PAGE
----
Affordability When you buy a drug online in, you buy it directly from the provider. The price does not include, for example, rental costs, like it does when you purchase a medicine at a land-based pharmacy. Besides, you can choose to buy a generic drug instead of a brand one. Most brand name medicines have generic alternatives, which have a similar chemical composition but are much less expensive. Generic drugs have the same dosage, pharmacological effect, indications, and contraindications as their brand name counterparts. Many potential buyers express concern that quality may be compromised in cheaper generic medications. In fact, a generic drug is a replica of its brand name counterpart, which can be legally produced (if approved by the FDA) when the patent for the latter expires. Brand name drugs are more highly priced because the manufacturer has invested a large sum in research, development, and marketing. Finally, reputable Canadian online pharmacies use contemporary marketing options. To attract clientele, they arrange promotion actions and offer substantial discounts from time to time.

Heightening the Contrast

Heightening the Contrast

Andy Schmeder, Enchroma glasses, and the World of Colorblindness


Andy Schmeder is the CTO of Enchroma. We called him to talk about their forthcoming product, the Enchroma, a set of lenses that helps with colorblindness and color vision in general.


A bit of medical background, here, for the layman. I am at best an enthusiastic amateur when it comes to medicine, and Andy is something of a technical rather than medical person. But the essential problem works like this- the eye has a number of receptors for color in red, green, and blue. For the most common type of colorblindness, red-green colorblindness, there is a sensitivity across those  types of neurons that causes them both to fire when contacted by certain frequencies of light. This causes the brain to incorrectly perceive the color – although how that is perceived is different depending on the individual. Enchroma works by filtering out the frequencies of light that most commonly cause this kind of overlap, allowing the brain to perceive color more easily. (This is a gross oversimplification, the interested should peruse this article which while still not exactly optometry is a little more professional.)


Andy got his start working with sensory augmentation working in the research labs for UC Berkeley. He actually began with hearing aids, and although he has normal hearing he got fitted for them as part of a project to try to help hearing-impaired people with a quality of life project- one focused on improving their ability to hear music. “Hearing aids are all about intelligibility, spoken words. It’s not the right kind of hearing for music,” he explained. Part of his research involved finding out what kind and when people listened to music- mostly country and classical, and mostly in their cars, much to my disappointment (I was holding out hope for a contingent of hearing impaired metalheads, perhaps casualties of club sound systems in the 90s.). During this time he met Dr. Don McPherson, who would go on to found Enchroma years later, and they would work together off and on.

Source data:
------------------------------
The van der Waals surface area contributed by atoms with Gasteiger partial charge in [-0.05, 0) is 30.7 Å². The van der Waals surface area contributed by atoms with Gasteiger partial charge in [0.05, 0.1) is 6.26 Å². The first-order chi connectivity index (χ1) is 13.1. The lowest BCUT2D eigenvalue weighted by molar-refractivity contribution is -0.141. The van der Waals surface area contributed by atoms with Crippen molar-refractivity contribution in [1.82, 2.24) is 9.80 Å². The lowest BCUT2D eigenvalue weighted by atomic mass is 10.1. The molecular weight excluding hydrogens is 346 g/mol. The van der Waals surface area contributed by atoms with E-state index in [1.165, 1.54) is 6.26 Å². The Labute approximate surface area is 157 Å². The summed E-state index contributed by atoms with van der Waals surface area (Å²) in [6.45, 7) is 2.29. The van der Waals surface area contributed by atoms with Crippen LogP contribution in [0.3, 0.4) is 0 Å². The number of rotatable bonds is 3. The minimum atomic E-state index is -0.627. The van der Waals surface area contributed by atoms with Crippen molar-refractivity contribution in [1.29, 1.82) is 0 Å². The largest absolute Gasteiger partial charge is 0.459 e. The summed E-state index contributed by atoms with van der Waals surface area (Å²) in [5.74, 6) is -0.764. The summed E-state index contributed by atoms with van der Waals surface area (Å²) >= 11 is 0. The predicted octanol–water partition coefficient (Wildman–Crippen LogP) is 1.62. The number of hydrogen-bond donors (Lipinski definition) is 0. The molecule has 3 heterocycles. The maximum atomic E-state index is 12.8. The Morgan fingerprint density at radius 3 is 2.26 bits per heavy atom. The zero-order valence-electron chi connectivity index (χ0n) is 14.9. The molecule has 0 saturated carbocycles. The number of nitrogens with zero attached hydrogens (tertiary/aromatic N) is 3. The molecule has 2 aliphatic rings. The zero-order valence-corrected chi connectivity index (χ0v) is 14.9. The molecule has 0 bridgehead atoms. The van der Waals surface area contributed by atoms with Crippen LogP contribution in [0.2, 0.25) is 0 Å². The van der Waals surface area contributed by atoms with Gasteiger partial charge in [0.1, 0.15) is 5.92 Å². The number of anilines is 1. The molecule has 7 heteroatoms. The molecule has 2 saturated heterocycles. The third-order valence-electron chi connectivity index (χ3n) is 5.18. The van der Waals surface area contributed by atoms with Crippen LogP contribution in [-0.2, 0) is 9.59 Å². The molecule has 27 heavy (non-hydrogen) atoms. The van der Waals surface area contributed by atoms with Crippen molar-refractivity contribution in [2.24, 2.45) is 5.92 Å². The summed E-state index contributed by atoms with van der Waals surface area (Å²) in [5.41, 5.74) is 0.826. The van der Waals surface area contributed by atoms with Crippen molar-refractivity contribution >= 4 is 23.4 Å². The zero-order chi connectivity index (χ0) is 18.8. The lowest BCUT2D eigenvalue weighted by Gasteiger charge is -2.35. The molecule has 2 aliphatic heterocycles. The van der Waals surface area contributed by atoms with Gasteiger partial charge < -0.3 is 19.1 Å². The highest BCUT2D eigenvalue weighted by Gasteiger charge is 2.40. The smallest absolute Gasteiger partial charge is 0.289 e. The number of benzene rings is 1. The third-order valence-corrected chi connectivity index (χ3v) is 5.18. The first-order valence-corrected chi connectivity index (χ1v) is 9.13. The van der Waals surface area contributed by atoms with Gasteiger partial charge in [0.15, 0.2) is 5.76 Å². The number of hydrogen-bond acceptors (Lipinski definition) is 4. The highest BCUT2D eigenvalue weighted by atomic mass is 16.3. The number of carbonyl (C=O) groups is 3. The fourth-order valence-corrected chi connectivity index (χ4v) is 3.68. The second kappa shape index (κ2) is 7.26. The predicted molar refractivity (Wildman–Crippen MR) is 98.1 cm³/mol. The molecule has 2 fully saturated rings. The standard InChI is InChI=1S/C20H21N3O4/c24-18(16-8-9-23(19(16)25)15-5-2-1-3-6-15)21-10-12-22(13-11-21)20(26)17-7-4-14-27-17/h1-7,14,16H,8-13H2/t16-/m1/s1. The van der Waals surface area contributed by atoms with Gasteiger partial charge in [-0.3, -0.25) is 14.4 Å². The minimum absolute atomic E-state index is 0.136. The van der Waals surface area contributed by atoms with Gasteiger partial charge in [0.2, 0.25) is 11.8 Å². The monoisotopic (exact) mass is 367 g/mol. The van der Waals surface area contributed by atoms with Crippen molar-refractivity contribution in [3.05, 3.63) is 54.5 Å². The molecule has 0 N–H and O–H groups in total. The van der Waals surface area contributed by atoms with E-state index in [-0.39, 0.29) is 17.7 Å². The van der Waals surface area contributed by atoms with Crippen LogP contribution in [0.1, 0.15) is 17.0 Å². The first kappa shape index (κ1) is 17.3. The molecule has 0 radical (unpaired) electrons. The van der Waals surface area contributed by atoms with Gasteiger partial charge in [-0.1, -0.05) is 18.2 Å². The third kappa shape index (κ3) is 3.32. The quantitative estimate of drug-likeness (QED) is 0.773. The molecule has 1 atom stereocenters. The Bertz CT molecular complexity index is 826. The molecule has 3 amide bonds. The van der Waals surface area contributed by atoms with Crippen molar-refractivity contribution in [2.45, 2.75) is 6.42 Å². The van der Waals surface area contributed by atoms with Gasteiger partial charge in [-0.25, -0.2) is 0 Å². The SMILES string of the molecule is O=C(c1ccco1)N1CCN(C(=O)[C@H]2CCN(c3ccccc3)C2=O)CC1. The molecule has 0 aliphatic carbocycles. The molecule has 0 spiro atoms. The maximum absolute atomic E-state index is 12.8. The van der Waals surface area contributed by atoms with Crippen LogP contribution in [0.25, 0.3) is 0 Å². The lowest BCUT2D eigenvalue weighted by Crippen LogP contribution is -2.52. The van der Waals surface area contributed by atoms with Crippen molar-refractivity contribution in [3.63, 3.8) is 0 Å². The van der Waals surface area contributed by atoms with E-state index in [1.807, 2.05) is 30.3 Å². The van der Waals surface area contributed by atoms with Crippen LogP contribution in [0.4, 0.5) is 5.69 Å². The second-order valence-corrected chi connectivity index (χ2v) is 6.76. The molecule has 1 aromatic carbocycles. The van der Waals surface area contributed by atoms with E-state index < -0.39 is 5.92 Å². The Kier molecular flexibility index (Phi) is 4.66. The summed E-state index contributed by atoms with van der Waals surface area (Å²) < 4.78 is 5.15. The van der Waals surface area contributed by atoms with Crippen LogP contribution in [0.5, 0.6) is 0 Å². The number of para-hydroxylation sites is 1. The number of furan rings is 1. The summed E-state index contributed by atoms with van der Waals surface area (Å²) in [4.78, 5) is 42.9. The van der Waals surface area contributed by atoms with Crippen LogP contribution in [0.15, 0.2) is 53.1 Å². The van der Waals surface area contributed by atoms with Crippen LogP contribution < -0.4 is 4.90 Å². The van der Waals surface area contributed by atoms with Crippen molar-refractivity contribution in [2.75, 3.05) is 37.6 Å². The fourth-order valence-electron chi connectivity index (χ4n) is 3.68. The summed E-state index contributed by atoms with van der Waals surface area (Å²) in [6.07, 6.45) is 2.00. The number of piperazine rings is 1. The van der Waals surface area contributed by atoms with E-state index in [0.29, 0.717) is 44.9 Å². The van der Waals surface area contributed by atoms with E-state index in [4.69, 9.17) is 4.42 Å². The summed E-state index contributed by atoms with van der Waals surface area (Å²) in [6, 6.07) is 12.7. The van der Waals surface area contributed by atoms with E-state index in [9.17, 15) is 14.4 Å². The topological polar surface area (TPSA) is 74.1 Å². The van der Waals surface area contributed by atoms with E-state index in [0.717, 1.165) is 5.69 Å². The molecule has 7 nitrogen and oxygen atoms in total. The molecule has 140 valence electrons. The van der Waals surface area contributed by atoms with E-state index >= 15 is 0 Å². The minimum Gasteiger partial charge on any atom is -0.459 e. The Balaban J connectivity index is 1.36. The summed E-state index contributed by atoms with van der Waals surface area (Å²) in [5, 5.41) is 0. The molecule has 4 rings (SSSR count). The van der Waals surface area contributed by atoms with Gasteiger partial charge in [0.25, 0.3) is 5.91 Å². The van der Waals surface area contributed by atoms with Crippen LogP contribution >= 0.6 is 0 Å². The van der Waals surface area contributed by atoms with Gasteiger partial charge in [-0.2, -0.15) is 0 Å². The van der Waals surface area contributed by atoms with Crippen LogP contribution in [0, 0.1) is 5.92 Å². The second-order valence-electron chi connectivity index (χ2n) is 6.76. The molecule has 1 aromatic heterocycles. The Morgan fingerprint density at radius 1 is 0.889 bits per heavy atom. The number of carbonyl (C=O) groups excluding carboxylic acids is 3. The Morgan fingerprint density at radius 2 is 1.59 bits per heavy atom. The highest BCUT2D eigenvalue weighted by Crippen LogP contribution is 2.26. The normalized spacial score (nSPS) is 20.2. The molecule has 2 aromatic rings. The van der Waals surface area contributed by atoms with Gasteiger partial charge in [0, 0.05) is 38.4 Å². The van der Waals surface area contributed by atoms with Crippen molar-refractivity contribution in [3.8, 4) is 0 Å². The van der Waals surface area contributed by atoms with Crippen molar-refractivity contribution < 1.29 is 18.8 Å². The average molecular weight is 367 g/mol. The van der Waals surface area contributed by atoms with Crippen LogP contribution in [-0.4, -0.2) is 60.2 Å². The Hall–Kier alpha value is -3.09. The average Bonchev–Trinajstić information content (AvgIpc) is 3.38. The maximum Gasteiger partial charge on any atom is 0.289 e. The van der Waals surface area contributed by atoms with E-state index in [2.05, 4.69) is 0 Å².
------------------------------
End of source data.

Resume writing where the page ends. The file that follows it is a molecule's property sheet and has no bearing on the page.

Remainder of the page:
There were some interesting sociological effects that Andy noted. Men are much more likely to be afflicted by colorblindness than women, and some 1 in 12 men have some form of it. This has an effect on society. “Men don’t talk about color,” he said, referencing in part a study by Paul Kay that found that men in many languages have limited color vocabularies. Given what we know about culture and color naming, this seemingly small detail might give us insight into more than just vision. Colorblindness colors everything from stop signs to gender roles.


The Enchroma vision is this: the lenses they design improve quality of life for colorblind people, and even appear to have some effect on normally sighted folks. (This is pretty hard to research, if you can imagine, without a lab.). They want to make these lenses “safe, non-obvious, and  functional,” currently in the glasses format although more options are being researched. “Right now, people describe it as like an Instagram filter, but an immersive, whole world experience,” he said of Enchroma lenses, “and it seems to have an effect in about 80% of cases of individual colorblindness.”


Tech like the Enchroma has a real message for bodyhackers. Our limitations as humans, physical and mental, often have roots in our bodies. We are not all made perfectly, and even the healthiest of us have reminders of our frailty – turns out that even meat-software a couple billion years in the making has bugs (or is bugs) now and again. But in doing basic research and finding clever solutions to old problems, we are beginning to understand the solutions that are available, the answers that we can make happen.


There’s a lot of work yet to do. Formal study in neuroplasticity with the Enchroma is a ways off (although Andy says that he and most of the office wear theirs all the time, it’s pretty hard to study that without tossing people in an MRI.). New form factors and increased production volumes will cut costs considerably, and they’ve got more new innovation coming – and if history is any guide, instagram filters and visual enhancement will be a hell of a package to market. Keep an eye out for Enchroma at BodyHackingCon.

Laird Allen

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